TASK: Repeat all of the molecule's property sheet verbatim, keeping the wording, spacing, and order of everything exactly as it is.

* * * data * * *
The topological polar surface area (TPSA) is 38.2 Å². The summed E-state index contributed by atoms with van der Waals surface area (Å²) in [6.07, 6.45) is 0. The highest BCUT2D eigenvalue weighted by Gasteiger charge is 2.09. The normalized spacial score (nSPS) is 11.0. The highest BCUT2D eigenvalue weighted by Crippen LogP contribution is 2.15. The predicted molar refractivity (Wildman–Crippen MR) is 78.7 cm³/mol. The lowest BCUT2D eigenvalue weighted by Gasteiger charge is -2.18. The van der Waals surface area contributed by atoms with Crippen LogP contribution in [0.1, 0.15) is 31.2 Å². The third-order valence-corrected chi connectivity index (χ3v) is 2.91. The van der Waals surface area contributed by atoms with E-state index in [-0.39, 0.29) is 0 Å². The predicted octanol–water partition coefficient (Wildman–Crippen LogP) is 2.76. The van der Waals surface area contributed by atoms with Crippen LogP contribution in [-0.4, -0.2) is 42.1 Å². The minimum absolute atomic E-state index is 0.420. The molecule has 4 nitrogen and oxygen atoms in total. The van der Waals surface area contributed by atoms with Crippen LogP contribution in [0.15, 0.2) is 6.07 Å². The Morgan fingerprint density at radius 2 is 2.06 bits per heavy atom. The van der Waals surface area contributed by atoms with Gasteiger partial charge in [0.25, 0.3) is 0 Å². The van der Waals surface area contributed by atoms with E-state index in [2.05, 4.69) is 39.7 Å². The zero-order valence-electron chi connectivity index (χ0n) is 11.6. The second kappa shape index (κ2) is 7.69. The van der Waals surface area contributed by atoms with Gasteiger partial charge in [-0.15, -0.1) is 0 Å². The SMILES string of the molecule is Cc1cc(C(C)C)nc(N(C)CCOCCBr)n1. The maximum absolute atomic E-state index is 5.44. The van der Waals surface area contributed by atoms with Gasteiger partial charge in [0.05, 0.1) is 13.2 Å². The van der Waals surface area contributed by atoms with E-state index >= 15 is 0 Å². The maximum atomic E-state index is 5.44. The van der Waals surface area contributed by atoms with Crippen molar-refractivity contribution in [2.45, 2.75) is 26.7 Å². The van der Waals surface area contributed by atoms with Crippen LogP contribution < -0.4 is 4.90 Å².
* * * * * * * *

The topological polar surface area (TPSA) is 38.2 Å². The summed E-state index contributed by atoms with van der Waals surface area (Å²) in [6.07, 6.45) is 0. The highest BCUT2D eigenvalue weighted by Gasteiger charge is 2.09. The normalized spacial score (nSPS) is 11.0. The highest BCUT2D eigenvalue weighted by Crippen LogP contribution is 2.15. The predicted molar refractivity (Wildman–Crippen MR) is 78.7 cm³/mol. The lowest BCUT2D eigenvalue weighted by Gasteiger charge is -2.18. The van der Waals surface area contributed by atoms with Crippen LogP contribution in [0.1, 0.15) is 31.2 Å². The third-order valence-corrected chi connectivity index (χ3v) is 2.91. The van der Waals surface area contributed by atoms with E-state index in [-0.39, 0.29) is 0 Å². The predicted octanol–water partition coefficient (Wildman–Crippen LogP) is 2.76. The van der Waals surface area contributed by atoms with Crippen LogP contribution in [-0.4, -0.2) is 42.1 Å². The minimum absolute atomic E-state index is 0.420. The molecule has 4 nitrogen and oxygen atoms in total. The van der Waals surface area contributed by atoms with Crippen LogP contribution in [0.15, 0.2) is 6.07 Å². The Morgan fingerprint density at radius 2 is 2.06 bits per heavy atom. The van der Waals surface area contributed by atoms with Gasteiger partial charge in [0.25, 0.3) is 0 Å². The van der Waals surface area contributed by atoms with E-state index in [2.05, 4.69) is 39.7 Å². The zero-order valence-electron chi connectivity index (χ0n) is 11.6. The second kappa shape index (κ2) is 7.69. The van der Waals surface area contributed by atoms with Gasteiger partial charge in [-0.15, -0.1) is 0 Å². The SMILES string of the molecule is Cc1cc(C(C)C)nc(N(C)CCOCCBr)n1. The maximum absolute atomic E-state index is 5.44. The van der Waals surface area contributed by atoms with Gasteiger partial charge in [0.05, 0.1) is 13.2 Å². The van der Waals surface area contributed by atoms with E-state index >= 15 is 0 Å². The maximum atomic E-state index is 5.44. The van der Waals surface area contributed by atoms with Crippen molar-refractivity contribution in [2.45, 2.75) is 26.7 Å². The van der Waals surface area contributed by atoms with Crippen LogP contribution < -0.4 is 4.90 Å².